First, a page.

School Guide Teaches ABCs of Diabetes
School-age children with diabetes face unique challenges. They may be vulnerable to serious swings in their blood A type of sugar used by the body for energy. When the glucose level in the blood gets too high, it can damage tissues and organs. levels at any time. A newly updated booklet, “Helping the Student with Diabetes Succeed: A Guide for School Personnel,” can help. The guide offers suggestions for parents, teachers, principals and others to ensure the safety of these kids.
Diabetes is one of the most common long-term diseases in school-age children. It affects about 200,000 young people nationwide. Most students with diabetes must carefully monitor and control their blood glucose throughout the day. A severe drop in glucose levels can be life-threatening.
The guide urges parents to notify school officials that a child has diabetes. Parents are encouraged to partner with the child’s health care team to develop a diabetes medical management plan. The guide recommends that parents give permission for medical information to be shared by the school and health care team.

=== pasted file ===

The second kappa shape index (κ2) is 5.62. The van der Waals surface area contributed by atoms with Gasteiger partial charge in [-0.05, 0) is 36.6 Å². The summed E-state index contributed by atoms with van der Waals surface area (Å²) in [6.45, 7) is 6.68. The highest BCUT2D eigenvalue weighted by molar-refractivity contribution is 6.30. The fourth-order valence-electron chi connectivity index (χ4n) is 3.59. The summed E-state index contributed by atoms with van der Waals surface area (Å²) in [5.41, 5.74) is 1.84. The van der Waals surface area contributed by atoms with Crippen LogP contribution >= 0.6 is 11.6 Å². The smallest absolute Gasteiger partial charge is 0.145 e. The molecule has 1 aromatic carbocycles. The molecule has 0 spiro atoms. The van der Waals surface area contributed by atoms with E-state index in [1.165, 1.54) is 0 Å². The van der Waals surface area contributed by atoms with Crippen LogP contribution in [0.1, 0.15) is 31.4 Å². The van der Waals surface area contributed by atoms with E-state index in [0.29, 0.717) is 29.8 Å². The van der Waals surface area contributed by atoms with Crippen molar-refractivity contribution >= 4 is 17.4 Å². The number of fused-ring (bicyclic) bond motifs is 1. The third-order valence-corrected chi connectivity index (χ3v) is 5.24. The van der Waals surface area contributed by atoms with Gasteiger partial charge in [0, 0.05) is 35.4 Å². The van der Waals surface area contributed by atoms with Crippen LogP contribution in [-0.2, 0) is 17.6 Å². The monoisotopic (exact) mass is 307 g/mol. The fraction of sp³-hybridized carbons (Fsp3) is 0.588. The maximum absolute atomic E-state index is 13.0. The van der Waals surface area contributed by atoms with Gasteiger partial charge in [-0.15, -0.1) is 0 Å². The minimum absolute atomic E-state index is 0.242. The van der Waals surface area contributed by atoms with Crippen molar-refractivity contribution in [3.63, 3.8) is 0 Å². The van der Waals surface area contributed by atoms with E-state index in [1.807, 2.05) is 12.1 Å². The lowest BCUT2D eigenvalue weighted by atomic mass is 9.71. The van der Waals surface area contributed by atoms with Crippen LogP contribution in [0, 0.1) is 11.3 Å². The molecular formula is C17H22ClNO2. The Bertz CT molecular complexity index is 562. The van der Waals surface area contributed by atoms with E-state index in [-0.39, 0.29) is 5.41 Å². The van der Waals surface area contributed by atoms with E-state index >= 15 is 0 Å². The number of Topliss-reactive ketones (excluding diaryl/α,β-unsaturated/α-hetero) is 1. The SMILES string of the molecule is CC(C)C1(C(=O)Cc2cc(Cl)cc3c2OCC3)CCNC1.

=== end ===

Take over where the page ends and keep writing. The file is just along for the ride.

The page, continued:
”Unfortunately, the need to manage diabetes doesn’t go away at school,” says Dr. Griffin P. Rodgers, director of NIH’s National Institute of Diabetes and Digestive and Kidney Diseases. “The guide, quite literally, can be a lifesaver.”
To view, download or order a free copy of the guide, go to www.YourDiabetesInfo.org/schoolguide, or call the National Diabetes Education Program at 1-888-693-6337.
NIH Office of Communications and Public Liaison
Building 31, Room 5B52
Bethesda, MD 20892-2094
Editor: Harrison Wein, Ph.D.
Managing Editor: Tianna Hicklin, Ph.D.
Illustrator: Alan Defibaugh
Attention Editors: Reprint our articles and illustrations in your own publication. Our material is not copyrighted. Please acknowledge NIH News in Health as the source and send us a copy.